(see this article for more reference.)
Today, in a triumph for the right of ordinary citizens to have their voices heard, New Jersey Appellate Court Judge Harvey Weissbard issued a published opinion reversing a lower court ruling that denied standing to the Hoboken civic group People for Open Government (POG). POG went to court in June 2005 claiming that the City of Hoboken had failed to enforce a local ordinance that restricts the practice of “pay-to-play” where companies are awarded lucrative municipal contracts as a reward for having made political contributions. In the 2005 municipal election, Mayor David Roberts was re-elected after collecting over $1.4 million in political contributions. POG charged that many of these contributions to the Mayor and his running-mates were illegal under the newly enacted ordinance.
On November 2, 2004, the voters of Hoboken had overwhelmingly approved this ordinance, entitled Public Contracting Reform, by a 10 to 1 margin. POG was the organization that petitioned the Hoboken City Council to pass this measure. When the Council refused, POG used the state’s “initiative and referendum” statute to place it on the ballot. The Court found that the plaintiffs’ standing was readily apparent particularly in light of their involvement in getting this ordinance enacted.
Represented by Attorney Roy J. Konray, plaintiffs Ann Graham (then president of POG), Robert Duval, Alice Crozier, and James Vance, filed suit against David Roberts, Mayor Of Hoboken; Ruben Ramos, Terry LaBruno, and Peter Cammarano, members of the Hoboken City Council; and the City of Hoboken.
Read the rest after the jump.
The lawsuit asserted allegations of illegal campaign contributions made to Roberts Team 2005 in violation of Hoboken’s 2004 Public Contracting Reform Ordinance, enacted to help eliminate “pay-to-play” – the practice of a business entity making campaign contributions to a candidate for public office or a public office holder with the hope of obtaining a government contract. The ordinance specifically places limitations on contributions made to local candidates or officeholders by professional business entities that have or would seek to have no-bid professional contracts with the city of Hoboken.
Business entities that violate the ordinance are in breach of contract and are further disqualified from eligibility for future city contracts for four years from the date of the violation. Violations may be cured by a return of the offending contribution by the receiving candidate or officeholder within a prescribed period of time.
The lawsuit sought to compel defendants to disclose prohibited campaign contributions to the City Council and to enforce the ordinance.
Plaintiffs were petitioners for the 2004 “pay-to-play” reform initiative. They gathered signatures from registered voters in Hoboken necessary to place the ordinance initiative on the November election ballot, which was passed by a 9-1 margin by the Hoboken voters and enacted that month.
Roberts Team 2005 was a joint candidates committee formed by the individual defendants for the Hoboken City Mayoral and Council-at-Large election of May 2005. The candidates were successful in gaining office in a run-off election the following month.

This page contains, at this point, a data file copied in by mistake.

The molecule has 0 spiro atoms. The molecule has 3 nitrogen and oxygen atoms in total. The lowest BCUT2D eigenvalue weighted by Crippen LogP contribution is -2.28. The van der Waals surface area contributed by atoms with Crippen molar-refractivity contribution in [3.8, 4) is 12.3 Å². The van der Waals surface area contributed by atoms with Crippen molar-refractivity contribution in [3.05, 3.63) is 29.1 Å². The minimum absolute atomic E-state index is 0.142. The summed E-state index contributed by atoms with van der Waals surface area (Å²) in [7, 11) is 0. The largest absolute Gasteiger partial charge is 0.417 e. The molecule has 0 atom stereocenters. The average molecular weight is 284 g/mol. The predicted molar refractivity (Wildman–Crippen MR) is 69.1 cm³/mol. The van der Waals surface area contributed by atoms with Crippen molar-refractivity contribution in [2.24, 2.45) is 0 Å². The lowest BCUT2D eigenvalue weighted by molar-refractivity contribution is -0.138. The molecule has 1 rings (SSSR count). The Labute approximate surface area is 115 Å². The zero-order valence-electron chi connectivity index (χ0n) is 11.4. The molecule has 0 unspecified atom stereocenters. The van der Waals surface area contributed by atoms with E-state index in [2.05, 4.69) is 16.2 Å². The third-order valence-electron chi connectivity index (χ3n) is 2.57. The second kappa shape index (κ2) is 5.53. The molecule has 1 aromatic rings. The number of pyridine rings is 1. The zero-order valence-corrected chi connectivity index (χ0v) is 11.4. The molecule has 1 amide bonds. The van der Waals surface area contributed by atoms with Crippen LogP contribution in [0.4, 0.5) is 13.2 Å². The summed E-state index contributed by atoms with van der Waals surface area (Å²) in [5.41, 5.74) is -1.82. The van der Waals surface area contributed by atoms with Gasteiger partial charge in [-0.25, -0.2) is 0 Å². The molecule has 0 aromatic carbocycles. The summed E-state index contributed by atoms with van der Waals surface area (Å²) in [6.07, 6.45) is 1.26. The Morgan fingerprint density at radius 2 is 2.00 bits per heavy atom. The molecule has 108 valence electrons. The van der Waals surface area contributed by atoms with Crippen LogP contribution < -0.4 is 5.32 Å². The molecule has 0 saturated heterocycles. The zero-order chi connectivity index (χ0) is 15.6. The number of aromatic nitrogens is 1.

In April 2006, Judge Maurice Gallipoli of the Hudson County Superior Court, Law Division, granted summary judgment for the defendants, dismissing the complaint for lack of standing. Standing is the ability of a party to demonstrate sufficient connection to and harm from the law or action challenged. As a result, the court did not resolve any of the issues raised by either of the parties regarding the interpretation and constitutionality of the ordinance. In December 2006, Attorney Renee Steinhagen of NJ Appleseed appealed this outrageous decision and the lower court’s holding that in order to have standing, POG would have to first demonstrate it had suffered a financial harm by Hoboken’s failure to enforce the pay-to-play ordinance.
The Appellate Division, in an opinion delivered by Judge Harvey Weissbard, reversed the judgment and remanded the case back to the Law Division. The opinion stated that a plaintiff’s particular interest may be accorded proportionately less significance where it coincides with a strong public interest. Additionally, all plaintiffs in this case were judged to be key players in the in the “pay-to-play” initiative and to have “a sufficient particularized interest in the enforcement of the ordinance, beyond their status as ‘mere taxpayers,’ to afford them standing to pursue this lawsuit.”
Weissbard stated that the ordinance was “designed to curtail the nefarious practice of ‘pay-to-play’,” and, in stark contrast to the earlier decision, wrote “we conclude that plaintiff’s standing is readily apparent…If Hoboken, through its elected officials, chooses to forego enforcement of this law, then who will force them to do so? The question answers itself. We see the present action as a legitimate effort to effectuate the will of the people as reflected in the initiative which led to the Ordinance.”
This decision has importance throughout the state, because municipalities that have pay-to-play ordinances now understand that their citizens can enforce the ordinance.
Pay-to-Play reform ordinances have been enacted in 91 municipalities in New Jersey.
POG is a nonpartisan political committee dedicated to the promotion of open, accountable, and transparent municipal government; active participation of Hoboken residents in municipal affairs; and curbing the undue influence of campaign contributions on public policy.